APPLETON – Lawrence University administration apologized Saturday for including in its most recent annual report a photo of President Mark Burstein and his cabinet in which racist graffiti is clearly visible.
The photo was taken over the summer inside the cupola of Main Hall, which is currently undergoing renovations. It’s long been a place where students sneak in and write their names and other slogans on the wall, says Associate Vice President for Communications Craig Gagnon.
Neither the six people in the photo — all white — nor the photographer noticed the n-word scrawled on one wall, nor did any of the dozen or more people who proofread the annual report, Gagnon says.
“If you were in there, you’d probably understand why” no one noticed, Gagnon says. “There’s lots and lots of graffiti in there, and none of it is offensive, except for that one. It’s not artificially lit. It wasn’t easy to see.”
Others disagree. “It’s so visible. It’s something that you could clearly see. There really is no excuse,” says Lawrence senior Oumou Cisse.
The n-word appears in the photo to be written in white on a dark wall, and appears directly above the head of Ken Anselment, Dean of Admissions and Financial Aid. The graffiti has since been removed, Gagnon says.
“It’s a careless and complacent mistake,” Cisse says. “This just confirms that the administration couldn’t care less about students of color. It just goes to show that they really don’t care, plain and simple.”
“It’s pretty apparent,” says 2015 graduate Eli Massey, who received the report in the mail. “What’s powerful about this is this is the administration, and they’re oblivious to it. This is the embodiment of that.”
That administration doesn’t care about students of color is an allegation that’s been made regularly in recent months as racial tensions have risen on campus. Students have alleged intimidation by professors in classrooms, harassment along the popular College Avenue entertainment district, threats of violence, and an administration deaf to their concerns. A group of students has recently emerged with a list of demands, including a formal apology for not acting proactively on race issues, a committee to recruit and retain more students of color, the formation of an Ethnic Studies major, and more funding for the Diversity Center, among many others.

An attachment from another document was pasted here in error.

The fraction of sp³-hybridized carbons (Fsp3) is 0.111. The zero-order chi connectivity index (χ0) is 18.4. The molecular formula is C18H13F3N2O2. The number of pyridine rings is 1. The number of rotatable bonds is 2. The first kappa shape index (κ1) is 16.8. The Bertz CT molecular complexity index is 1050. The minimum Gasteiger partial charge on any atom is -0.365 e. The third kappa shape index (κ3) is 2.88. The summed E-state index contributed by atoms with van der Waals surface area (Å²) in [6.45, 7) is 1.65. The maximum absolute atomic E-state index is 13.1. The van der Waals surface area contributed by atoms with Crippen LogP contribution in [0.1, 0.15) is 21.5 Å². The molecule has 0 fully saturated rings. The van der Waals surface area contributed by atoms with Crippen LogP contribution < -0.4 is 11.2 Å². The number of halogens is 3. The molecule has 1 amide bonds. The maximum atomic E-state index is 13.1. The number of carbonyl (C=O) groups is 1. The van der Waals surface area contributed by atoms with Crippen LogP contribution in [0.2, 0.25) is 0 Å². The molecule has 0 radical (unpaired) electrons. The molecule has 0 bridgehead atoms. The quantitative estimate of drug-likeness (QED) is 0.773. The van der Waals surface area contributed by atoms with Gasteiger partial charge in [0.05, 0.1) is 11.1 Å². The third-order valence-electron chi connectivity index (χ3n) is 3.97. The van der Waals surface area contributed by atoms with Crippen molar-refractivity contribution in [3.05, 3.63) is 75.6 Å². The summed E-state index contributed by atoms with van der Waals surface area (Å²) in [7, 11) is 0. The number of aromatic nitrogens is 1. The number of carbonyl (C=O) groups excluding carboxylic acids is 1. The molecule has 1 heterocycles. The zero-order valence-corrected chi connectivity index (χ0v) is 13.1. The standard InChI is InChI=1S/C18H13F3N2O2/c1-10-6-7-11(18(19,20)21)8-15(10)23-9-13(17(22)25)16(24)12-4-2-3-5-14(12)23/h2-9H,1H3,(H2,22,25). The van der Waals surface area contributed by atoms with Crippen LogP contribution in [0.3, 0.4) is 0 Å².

Media coverage of their demands drew racist and violent online comments.
“They made some good points and once they get back on campus and we can engage in a conversation with them, we will do that. A lot of those issues will be addressed,” Gagnon says.
President Mark Burstein has pledged to consider the demands, and has noted that some efforts are already underway. Burstein has said that faculty and administrators are meeting in committees over the holiday break and he will meet with students to address their concerns in January.
“It’s an interesting time for this to happen,” Cisse says. “It’s 20 steps back from where we started.”
“If you view this as an isolated incident, you’d be able to look past it,” says Massey.
“This comes at an unfortunate time, but as far as I’m concerned any time is an unfortunate time” for racist graffiti, Gagnon says.
“It’s a huge embarrassment to me, personally, and to the university as a whole. We take no pride in that (graffiti) even being there, much less photographing it and putting it out there,” he says. “This is not the way Lawrence rolls.”
Gagnon estimated that about 12,000 recent alumni and recent donors received hard copies of the annual report over the last two weeks, and the administration keeps some copies on campus for fundraising or informational purposes.
Saturday’s apology email, which was signed by Gagnon, offers a new copy of the annual report to anyone who wants one.
Only those who received hard copies received the apology email, even though the email reads, in part, “I apologize to the entire Lawrence community of students, staff, faculty, parents and alumni.”
Gagnon says that the apology was sent to a limited list because it was late in the last day before the entire campus shut down for Christmas break.
“I had to call in favors just to get that list,” he says.
But again, not everyone buys that — at least in part because trust in the administration has been eroded of late.
“Everything is so hush-hush,” Cisse says. If a few recent alumni hadn’t posted the photo in social media, she speculates, “the school would have pretended nothing happened.”
“The apology is more of the same,” Massey says. “It’s more words. An apology is never enough.”
Additionally, Massey says he suspects any attention paid to race issues are motivated by the bottom line rather than pure educational motives.
“It’s really about preserving the institution,” he says. “That’s their job ultimately.”
“It’s exhausting,” Cisse says, of the struggle against racial disparities, intimidation and harassment. “Students are here to get an education, not to do anyone else’s job. They keep saying ‘we have work to do,’ but does the work get done? No.”